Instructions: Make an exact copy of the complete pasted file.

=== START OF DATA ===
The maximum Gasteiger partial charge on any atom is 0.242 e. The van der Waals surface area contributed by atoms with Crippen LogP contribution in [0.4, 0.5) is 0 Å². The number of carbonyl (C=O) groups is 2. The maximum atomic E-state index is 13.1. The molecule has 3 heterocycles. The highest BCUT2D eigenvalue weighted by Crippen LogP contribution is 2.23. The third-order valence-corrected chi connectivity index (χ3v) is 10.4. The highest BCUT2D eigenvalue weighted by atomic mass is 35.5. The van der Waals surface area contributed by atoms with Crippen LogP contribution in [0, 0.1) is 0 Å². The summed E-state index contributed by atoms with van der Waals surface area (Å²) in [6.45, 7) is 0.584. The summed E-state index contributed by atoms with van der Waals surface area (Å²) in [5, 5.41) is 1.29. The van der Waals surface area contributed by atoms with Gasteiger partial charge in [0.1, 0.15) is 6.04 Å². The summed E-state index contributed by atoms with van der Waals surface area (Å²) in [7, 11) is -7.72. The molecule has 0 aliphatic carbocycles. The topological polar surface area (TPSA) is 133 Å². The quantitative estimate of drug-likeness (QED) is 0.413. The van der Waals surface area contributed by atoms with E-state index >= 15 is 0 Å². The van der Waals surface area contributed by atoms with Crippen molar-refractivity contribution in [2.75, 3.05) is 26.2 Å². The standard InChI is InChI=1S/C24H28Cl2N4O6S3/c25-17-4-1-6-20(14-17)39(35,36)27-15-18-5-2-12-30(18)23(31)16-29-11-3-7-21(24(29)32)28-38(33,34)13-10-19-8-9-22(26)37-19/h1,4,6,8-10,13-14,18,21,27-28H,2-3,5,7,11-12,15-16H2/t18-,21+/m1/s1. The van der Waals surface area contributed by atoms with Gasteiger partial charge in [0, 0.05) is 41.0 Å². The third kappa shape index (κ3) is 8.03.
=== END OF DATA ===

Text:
The maximum Gasteiger partial charge on any atom is 0.242 e. The van der Waals surface area contributed by atoms with Crippen LogP contribution in [0.4, 0.5) is 0 Å². The number of carbonyl (C=O) groups is 2. The maximum atomic E-state index is 13.1. The molecule has 3 heterocycles. The highest BCUT2D eigenvalue weighted by Crippen LogP contribution is 2.23. The third-order valence-corrected chi connectivity index (χ3v) is 10.4. The highest BCUT2D eigenvalue weighted by atomic mass is 35.5. The van der Waals surface area contributed by atoms with Crippen LogP contribution in [0, 0.1) is 0 Å². The summed E-state index contributed by atoms with van der Waals surface area (Å²) in [6.45, 7) is 0.584. The summed E-state index contributed by atoms with van der Waals surface area (Å²) in [5, 5.41) is 1.29. The van der Waals surface area contributed by atoms with Gasteiger partial charge in [0.1, 0.15) is 6.04 Å². The summed E-state index contributed by atoms with van der Waals surface area (Å²) in [7, 11) is -7.72. The molecule has 0 aliphatic carbocycles. The topological polar surface area (TPSA) is 133 Å². The quantitative estimate of drug-likeness (QED) is 0.413. The van der Waals surface area contributed by atoms with E-state index >= 15 is 0 Å². The van der Waals surface area contributed by atoms with Crippen molar-refractivity contribution in [2.75, 3.05) is 26.2 Å². The standard InChI is InChI=1S/C24H28Cl2N4O6S3/c25-17-4-1-6-20(14-17)39(35,36)27-15-18-5-2-12-30(18)23(31)16-29-11-3-7-21(24(29)32)28-38(33,34)13-10-19-8-9-22(26)37-19/h1,4,6,8-10,13-14,18,21,27-28H,2-3,5,7,11-12,15-16H2/t18-,21+/m1/s1. The van der Waals surface area contributed by atoms with Gasteiger partial charge in [0, 0.05) is 41.0 Å². The third kappa shape index (κ3) is 8.03.